What Matheson's tale adds to Jacobs' story is the question of knowledge. Matheson's story brings into play the old philosophical "problem of other minds", now applied to the marital situation: even those closest to us are ultimately opaque, black boxes into which we can never see. Naturally, this also rasies the equally ancient problem of self-knowledge, but given a psychoanalytic edge. We are alien to ourselves; our real desires may be unkown to us, emerging only in parapraxes and dreams. Here the oneiric form of The Box collapses into its content - the box, like the dream according to Freud, fulfils our wishes. The inevitable psychoanalytic conjecture into which Matheson's story tempts us is the thought that perhaps the wife does get exactly what she wants - that the death of her husband was her wish all along.) In this sense the box would be like the Room in Tarkovsky's Stalker: the stalker Porcupine goes into the wish-fulfilling Room hoping for the return of his dead brother, but receives instead immense riches. In its very unreflective automatism - giving Porcupine exactly what he wants - the Room judges and condemns him.
The political What Matheson's story also adds to "The Monkey's Paw", of course, is the fact that the bad consequences are not simply unintended; they were just supposed to happen to someone else. This is what makes it so much nastier than Jacobs' tale. Whereas the family in "The Monkey's Paw" are guilty only of foolishness and greed, the couple in "Button, Button" knowingly trade another's death in exchange for wealth. In The Box this is especially shocking because both Norma and Arthur Lewis seem to be "good" people - Cameron Diaz's Norma in particular is immensely sympathetic. Perhaps what allows her to press the button is the unresolved ontological status of the box itself; the thought that it might be a prank (Arthur establishes that the box is empty) allows Norma to perform a kind of fetishist disavowal ("this might not be real, so I might as well do it"). As Hauntagonist put it on his Twitter feed: "the button in The Box is a nice example of how interactivity creates anxiety & fetishistic disavowal. Diaz doesn't believe but she believes 'the subject supposed to believe' does, Arlington Steward being the stand-in for the Big Other."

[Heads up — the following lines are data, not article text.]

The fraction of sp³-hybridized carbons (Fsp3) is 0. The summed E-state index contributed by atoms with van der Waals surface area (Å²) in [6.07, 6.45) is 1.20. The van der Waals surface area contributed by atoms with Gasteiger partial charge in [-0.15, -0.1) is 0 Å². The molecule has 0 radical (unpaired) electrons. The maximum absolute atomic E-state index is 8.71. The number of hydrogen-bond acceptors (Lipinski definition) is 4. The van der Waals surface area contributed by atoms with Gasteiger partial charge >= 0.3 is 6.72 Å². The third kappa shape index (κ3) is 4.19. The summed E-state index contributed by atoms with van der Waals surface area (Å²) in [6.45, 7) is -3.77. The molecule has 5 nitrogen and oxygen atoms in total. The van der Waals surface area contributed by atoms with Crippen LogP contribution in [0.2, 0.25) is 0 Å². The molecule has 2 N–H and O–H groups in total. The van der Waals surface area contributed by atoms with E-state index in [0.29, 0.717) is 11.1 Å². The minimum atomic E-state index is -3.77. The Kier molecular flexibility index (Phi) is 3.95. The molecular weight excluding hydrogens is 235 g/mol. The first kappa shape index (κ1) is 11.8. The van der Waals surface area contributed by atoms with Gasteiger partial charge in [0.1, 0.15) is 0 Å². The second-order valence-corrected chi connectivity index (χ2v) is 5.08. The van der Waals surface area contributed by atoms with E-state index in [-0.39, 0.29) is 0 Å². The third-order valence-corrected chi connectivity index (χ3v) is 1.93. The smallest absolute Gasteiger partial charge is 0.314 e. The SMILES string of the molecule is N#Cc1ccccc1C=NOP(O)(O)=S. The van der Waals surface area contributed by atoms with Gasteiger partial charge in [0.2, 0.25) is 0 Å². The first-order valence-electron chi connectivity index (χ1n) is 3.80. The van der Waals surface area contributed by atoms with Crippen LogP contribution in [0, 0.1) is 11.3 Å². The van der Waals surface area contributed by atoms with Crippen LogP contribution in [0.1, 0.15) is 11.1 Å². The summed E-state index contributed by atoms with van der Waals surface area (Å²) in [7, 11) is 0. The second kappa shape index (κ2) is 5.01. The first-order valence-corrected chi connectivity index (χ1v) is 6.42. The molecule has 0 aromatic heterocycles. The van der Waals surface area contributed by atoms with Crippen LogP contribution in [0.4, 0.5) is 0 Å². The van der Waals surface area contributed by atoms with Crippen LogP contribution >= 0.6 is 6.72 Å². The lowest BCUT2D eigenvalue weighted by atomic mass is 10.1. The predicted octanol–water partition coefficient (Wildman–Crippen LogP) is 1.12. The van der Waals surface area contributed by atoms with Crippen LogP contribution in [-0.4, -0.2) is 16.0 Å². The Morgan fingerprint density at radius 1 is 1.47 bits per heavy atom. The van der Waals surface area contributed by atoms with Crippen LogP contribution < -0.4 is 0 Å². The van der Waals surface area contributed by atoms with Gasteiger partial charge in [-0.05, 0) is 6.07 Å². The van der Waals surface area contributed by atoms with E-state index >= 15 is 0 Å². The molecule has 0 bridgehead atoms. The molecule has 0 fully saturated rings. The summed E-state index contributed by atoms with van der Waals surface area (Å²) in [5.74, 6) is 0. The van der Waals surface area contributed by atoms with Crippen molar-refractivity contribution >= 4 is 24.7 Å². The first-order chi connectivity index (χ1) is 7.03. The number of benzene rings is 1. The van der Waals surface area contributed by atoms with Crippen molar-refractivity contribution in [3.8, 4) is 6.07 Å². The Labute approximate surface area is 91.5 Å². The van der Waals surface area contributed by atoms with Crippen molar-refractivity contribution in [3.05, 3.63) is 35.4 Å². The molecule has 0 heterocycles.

Here we are back in the realm of the ethical - but the ethical bleeds out into the political. The choice to press the button has a special force in the era of globalization and climate change. We know that our wealth and comfort are achieved at the price of others' suffering and exploitation, that our smallest actions contribute to ecological catastrophe, but the causal chains connecting our actions with their consequences are so complicated as to be unmappable - they lie far beyond not only our experience, and any possible experience. (Hence the inadequacy of folk politics.) What the Lewises are in effect asked to do is affirm their plugging into this causal matrix - to formally accept the world and worldliness. The significance of this is that only the negative choice counts - to not press the button would be to choose a freedom that is not available to anyone at present (we are all so intricately embedded into the global capitalist matrix that it isn't possible to simply opt out). But to press the button is to give up on freedom, to choose blind determinism.
The existentialist Which brings us to the most explicit intertext that Kelly introduces into The Box: Sartre's Huis Clos. Huis Clos is everwhere in The Box; Norma, a high school teacher, is teaching it; she and Arthur attend an amateur dramatic performance of the play. At the point when it is becoming evident that the Lewises' choice will not be some private shame but will infect and destroy every aspect of their lives, the couple find the words "No Exit" written in the condensation of their car's windscreen.
The resonance of Huis Clos is clear: this is a text about those who can no longer choose, who have ceased to be subjects. Fearing that they will be killed, the Lewises try to return the briefcase of money immediately, the very instant that Steward tells them that he will be sure to give the box to someone who doesn't know them. But the horror is that Norma and Arthur have made a choice that means that it is now too late: they are already (as if) dead. There is no returning the gift.